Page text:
I have heard several times lately from several different sources the message that my life is not about me. When I hear a message repeated over and over I tend to think I am hearing it for a reason. Maybe the universe is sending me a message because I am ready to hear it. Or perhaps the message is constantly out there but because I am ready to hear it, I am more open to it and so I do hear it. Both are possible but the common theme between the two is that I am ready to hear it.
This message that my life is not about me is usually conveyed in a religious context and I take it to mean that rather than my life not being about me, that my life is about God. But what does it mean to live a life not about the self but about God? I think it is clear that a person who lives a self centered life does so because he is motivated by his ego. The ego desires comfort, safety, wealth, power for its own aggrandizement and protection. It is distrustful of others, jealous, racist and acts from a place of fear ultimately. By contrast, a person who lives his life according to God’s plan will discard these egocentric qualities and motivations. This is where faith comes in because to do this requires a faith that ultimately all will be well and taken care of despite not keeping a constant fixation upon things being well.
It seems clear to me that God is not ego. What is a little difficult to pin down is a more positive definition of God. But this makes sense in that God is infinite, eternal and beyond comprehension. Naturally an entity fitting this description is beyond definitions and labels. Faith comes in here too in that it takes faith to relate to something that is so intellectually un-relatable. At the same time God is love (1 John 4:8) and thus God is completely relatable because love is relation itself. Clearly Paul’s description of love in 1 Corinthians is the opposite of ego:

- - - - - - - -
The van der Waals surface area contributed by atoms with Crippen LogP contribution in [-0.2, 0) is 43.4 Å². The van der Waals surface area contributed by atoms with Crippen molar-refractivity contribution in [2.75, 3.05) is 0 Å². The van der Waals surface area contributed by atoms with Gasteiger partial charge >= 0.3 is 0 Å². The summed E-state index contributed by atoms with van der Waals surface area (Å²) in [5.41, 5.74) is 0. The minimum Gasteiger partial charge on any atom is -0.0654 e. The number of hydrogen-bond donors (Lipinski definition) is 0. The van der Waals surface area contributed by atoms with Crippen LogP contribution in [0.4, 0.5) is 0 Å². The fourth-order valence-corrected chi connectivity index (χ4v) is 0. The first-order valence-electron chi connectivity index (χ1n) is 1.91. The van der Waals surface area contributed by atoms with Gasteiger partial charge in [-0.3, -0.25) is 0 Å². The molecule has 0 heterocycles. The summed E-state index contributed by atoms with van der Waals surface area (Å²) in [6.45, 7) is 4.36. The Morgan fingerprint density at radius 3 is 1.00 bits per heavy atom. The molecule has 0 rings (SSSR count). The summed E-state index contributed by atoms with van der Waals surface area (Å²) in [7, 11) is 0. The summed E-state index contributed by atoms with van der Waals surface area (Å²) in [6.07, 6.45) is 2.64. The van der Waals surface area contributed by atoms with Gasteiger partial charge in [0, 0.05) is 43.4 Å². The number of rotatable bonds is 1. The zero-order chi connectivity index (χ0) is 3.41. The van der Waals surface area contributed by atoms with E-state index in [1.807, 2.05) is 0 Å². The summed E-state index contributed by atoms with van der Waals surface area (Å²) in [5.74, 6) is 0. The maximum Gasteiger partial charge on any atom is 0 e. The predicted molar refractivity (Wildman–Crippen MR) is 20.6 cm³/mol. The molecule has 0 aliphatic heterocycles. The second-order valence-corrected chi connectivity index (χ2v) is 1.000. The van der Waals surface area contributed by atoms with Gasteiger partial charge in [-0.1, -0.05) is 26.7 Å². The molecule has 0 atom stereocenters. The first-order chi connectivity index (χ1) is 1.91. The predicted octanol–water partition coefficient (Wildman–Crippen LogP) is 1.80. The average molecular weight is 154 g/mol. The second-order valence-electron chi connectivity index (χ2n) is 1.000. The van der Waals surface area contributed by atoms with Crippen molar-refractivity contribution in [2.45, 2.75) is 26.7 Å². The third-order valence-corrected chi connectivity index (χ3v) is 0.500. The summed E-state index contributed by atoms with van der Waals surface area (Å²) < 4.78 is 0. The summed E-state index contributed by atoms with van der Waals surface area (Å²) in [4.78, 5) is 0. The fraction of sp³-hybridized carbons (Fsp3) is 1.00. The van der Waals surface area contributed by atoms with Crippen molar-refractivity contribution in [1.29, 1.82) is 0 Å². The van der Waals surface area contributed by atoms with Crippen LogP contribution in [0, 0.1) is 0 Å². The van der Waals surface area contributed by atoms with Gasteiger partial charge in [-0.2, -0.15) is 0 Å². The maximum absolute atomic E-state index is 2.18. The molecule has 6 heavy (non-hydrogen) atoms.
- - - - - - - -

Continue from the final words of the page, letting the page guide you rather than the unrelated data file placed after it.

Love is patient, love is kind. It does not envy, it does not boast, it is not proud. It does not dishonor others, it is not self-seeking, it is not easily angered, it keeps no record of wrongs. Love does not delight in evil but rejoices with the truth. It always protects, always trusts, always hopes, always perseveres. (1 Cor.13:4-7).
It also seems to me that God is both an “other” and at the same time intimately connected to me. God is an “other” in the sense that He is beyond all comprehension and I am not. Therefore the two of us are different and separate. However, there is also the sense that I came from God and have a connection with Him. In this sense living a life according to God’s plan might be the same thing as living a life in accordance to the will of my true self, which is the part of me that is not ego.
This Lent the message that my life is not about me has been made abundantly clear. I was all set to begin Lent when the sudden death of a family member disrupted everything. This event told me my life is not about myself because I cannot control or predict it. Because I cannot control or predict my life there is someone or something else in control that is not me. To the extent that I try to control or believe I can control my life I am acting in a manner that is contrary to reality which is always destined to end in failure.
God is eternal and as such, God’s plan is eternal. By contrast, my mortal existence is definitely not eternal (as was powerfully demonstrated by the death I just experienced). Accordingly, any plan that I come up with for myself is finite and not like God’s plan. Anything material (e.g. wealth, possessions, health, racial identity) is likewise not eternal. It seems to me that any sort of desperate clutching to these things would be contrary to God’s plan.
It also seems to me that if one adopts an attitude of surrender to God’s plan that a tremendous burden will be lifted. Jesus himself said that his “yoke is easy and his burden is light.” (Matt 11:30). But the question naturally arises, how can one know what is God’s plan? I think the approach to this question is to avoid those things that are definitely not God, like ego. Moreover, it seems logical that if one is acting in accordance with his true self that he will experience a lightness of spirit and an ease of action. In Paul’s letter to the Galatians he describes the fruits of the spirit as “love, joy, peace, forbearance, kindness, goodness, faithfulness, gentleness and self-control.” (Gal 5:22-23). Clearly these are not the fruits of the ego. And I suppose faith must again come in to play in determining what is and is not in accordance with God’s plan.